Standard English – What should we be teaching?

Standard English


As a self-confessed grammar geek, it pains me to read some of the posts on my Facebook page : ‘I’m always loosing my keys’ or ‘He don’t love me no more’. Grrrr! But these mistakes are made by native speakers (I know I just started a sentence with ‘but’) should they really be considered a mistake if everyone is doing it?

Should we be correcting students who say ‘It were well good’ and ‘we was at the shops’ when this language is used every day by native speakers and is considered part of the dialect of Multicultural London English (MLE)?  Should we correct students for their lack of adverbs and present perfect when they are learning English through American films and TV?

The definition of Standard English refers to whatever form of the English language is accepted as a national norm in any English-speaking country. How do we define Standard English today when social media saturates users from around the world with varying dialects, sms language and misspellings?

Linguist Geoffery Pullman states that ‘The rules of language are defined by how people use that language’, so does that mean anything goes?

Over to you, what do you think? What should we be correcting in the ESL classroom?

If you would like to read more on this subject, follow the links below.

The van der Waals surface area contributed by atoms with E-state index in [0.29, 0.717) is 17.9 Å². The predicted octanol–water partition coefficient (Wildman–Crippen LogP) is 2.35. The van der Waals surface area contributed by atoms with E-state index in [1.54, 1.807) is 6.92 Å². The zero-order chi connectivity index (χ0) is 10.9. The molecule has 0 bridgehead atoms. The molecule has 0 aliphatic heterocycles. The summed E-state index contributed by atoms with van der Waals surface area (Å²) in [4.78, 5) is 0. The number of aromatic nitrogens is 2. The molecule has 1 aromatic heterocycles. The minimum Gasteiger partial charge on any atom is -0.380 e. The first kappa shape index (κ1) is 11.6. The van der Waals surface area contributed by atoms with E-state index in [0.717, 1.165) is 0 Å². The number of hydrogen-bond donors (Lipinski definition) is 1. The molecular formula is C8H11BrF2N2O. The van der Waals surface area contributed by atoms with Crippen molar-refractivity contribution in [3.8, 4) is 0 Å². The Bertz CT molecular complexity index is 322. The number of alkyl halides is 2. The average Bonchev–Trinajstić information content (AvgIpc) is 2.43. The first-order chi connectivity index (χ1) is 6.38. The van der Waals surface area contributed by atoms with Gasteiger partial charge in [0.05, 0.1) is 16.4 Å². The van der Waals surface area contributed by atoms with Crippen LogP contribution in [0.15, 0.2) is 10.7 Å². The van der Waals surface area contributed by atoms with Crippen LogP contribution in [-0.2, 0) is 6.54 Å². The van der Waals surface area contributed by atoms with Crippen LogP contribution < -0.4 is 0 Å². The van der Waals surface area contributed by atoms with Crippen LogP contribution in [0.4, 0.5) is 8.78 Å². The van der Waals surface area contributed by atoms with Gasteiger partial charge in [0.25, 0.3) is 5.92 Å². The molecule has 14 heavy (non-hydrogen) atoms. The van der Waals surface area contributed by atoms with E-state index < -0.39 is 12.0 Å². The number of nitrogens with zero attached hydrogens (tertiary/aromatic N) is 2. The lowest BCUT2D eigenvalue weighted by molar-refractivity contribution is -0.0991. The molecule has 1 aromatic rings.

Are ‘grammar Nazis’ ruining the English Language?

What’s wrong with nonstandard dialects?

Bringing Europe’s lingua franca into the classroom

8 Responses

  1. Joanne Mitten

    I battled with this when teaching in secondary schools. The problem was getting students to recognise when dialect and sociolect was acceptable and when they needed to adapt their language for formal situations. It’s such a tricky situation! And controversial in teacher rooms!

  2. I just revel in my middle class diction and teach what’s correct like the snob that I am 🙂

  3. Nadine Early

    I often have this argument with an English acquaintance, who has been living in Ireland for the past 25 years. It drives him crazy when he hears comments such as ‘be careful – the floor is slippy’. He insists on correcting it each time he hears it. ‘Bloody hell’, he’ll say, ‘it’s slippery! Not slippy. Slippery! The Irish have it wrong!’ I ask, but how can it be wrong if everyone uses it?
    I believe that if you are teaching in an English-speaking country, it’s important to expose your learners to language as it is spoken in the community. But I agree with Joanne’s comment – it is important to ensure that your learners are aware of when the use of such language is appropriate, and when it is not. I also believe that this should only be attempted with higher level students who have already fully acquired the ‘standard’ form.

  4. Colette Diamond